Introduction to sexual health
Sexual health is an important part of physical and mental health as well as your emotional and social wellbeing. It's important to take care of your sexual health and to talk about sex and relationships with your loved ones.
Sexual health and young people
If you’re thinking about having sex for the first time it’s really important that you feel ready, you don’t feel pressured into it by someone else and that you feel comfortable with your decision.
Even though it might seem as if everyone around you is having sex, remember the average age for first sex in the UK is still 17 and above. Most people feel both excited and worried at the thought of having sex for the first time – this is normal, the main thing is that you feel absolutely ready.
You can find lots of helpful information on the NHS Choices website.
Sexual health and adults
Sex can be great but it can also carry risks, such as sexually transmitted infections (STIs) and unwanted pregnancy. STIs are diseases passed on from one person to another through unprotected sex (sex without a condom) or sometimes through genital contact.
For an overview of the different STIs and advice on a range of issues to do with sex go to the NHS Choices website.
Sexual health services in North Tyneside are confidential, free and available to everyone. They can answer all your questions about contraception, STIs and much more.
Local information and support
Sexual health services in North Tyneside are free and available to everyone regardless of sex, age, ethnic origin and sexual orientation. We aim to make sure that people are given the information and skills they need to make informed choices about their sexual and reproductive health.
North Tyneside sexual health services provide:
- advice on sexual health, relationships and family planning
- free contraception
- free testing and treatment for sexually transmitted infections (STIs)
- free HIV testing
- free emergency hormonal contraception (the morning-after pill) for young people
Services might be delivered by nurses, specialist doctors, your local/regular doctor, pharmacists or outreach workers. Not all service providers offer the full range of sexual health services as outlined above, and it’s always best to check what’s on offer in advance.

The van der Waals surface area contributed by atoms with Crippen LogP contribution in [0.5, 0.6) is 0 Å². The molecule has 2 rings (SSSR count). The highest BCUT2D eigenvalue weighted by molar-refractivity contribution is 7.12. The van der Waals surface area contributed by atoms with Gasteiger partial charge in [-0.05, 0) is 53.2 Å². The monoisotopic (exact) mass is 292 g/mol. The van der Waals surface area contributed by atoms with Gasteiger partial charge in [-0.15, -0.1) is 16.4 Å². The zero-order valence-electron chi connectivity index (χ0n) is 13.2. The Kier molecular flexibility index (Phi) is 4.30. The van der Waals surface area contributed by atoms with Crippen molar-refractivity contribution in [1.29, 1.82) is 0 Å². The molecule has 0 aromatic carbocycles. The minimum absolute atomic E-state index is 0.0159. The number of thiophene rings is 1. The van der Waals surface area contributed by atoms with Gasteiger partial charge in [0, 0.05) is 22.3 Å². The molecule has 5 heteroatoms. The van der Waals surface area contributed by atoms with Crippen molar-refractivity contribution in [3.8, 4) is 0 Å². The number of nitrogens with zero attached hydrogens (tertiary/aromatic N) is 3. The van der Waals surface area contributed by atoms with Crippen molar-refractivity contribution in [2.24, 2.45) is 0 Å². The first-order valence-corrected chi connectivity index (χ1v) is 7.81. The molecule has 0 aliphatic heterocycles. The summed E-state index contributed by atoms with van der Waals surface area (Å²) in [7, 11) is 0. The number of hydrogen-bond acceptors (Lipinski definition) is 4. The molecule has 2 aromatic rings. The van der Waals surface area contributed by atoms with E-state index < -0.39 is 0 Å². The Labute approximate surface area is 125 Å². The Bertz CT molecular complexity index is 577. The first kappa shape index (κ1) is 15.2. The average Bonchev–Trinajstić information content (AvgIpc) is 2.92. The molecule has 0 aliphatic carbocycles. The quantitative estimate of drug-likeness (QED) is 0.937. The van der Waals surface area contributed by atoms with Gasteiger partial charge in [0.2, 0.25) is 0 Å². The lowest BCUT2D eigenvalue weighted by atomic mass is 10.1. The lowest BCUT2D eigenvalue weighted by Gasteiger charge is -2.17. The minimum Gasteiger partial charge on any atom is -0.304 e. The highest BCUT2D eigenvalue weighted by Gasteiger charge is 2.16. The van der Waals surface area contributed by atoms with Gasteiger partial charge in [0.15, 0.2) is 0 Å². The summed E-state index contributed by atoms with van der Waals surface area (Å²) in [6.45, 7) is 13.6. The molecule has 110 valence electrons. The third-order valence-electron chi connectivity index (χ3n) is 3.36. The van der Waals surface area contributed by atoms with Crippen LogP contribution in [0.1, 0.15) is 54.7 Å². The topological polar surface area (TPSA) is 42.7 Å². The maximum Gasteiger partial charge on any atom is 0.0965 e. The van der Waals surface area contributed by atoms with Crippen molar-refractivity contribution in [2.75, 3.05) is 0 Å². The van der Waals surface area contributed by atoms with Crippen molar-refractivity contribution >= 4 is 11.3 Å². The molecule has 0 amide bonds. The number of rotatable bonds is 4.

It is fine to take a friend with you for support. If you need to have an examination, you should be offered a chaperone. This means that someone else can be with you when you have the examination if you want them to be.
You can find about sexual health services across North Tyneside at a number of clinics.
If you visit a sexual health service for the first time, you are usually asked to fill in a form with your name and contact details. With the exception of the GP, you do not have to give your real name or tell staff who your GP is if you do not want to. You can visit any sexual health clinic, it doesn’t have to be one in your local area.
As part of your consultation you may be asked some personal questions, such as your medical and sexual history, what methods of contraception you use and other questions about your sex life and sexual partners. If you need to be tested for sexually transmitted infections (STIs), you may need to provide a blood or urine sample.
All information regarding your visit will be treated confidentially. This means that your personal details and any information about the tests or treatments you have received will not be shared with anyone outside the sexual health service without your permission. This includes your GP.
If you are under 16 years of age, your details will still be treated confidentially and no-one in your household will be contacted without your permission. However, staff may encourage you to talk to your parents, guardian or another trusted adult.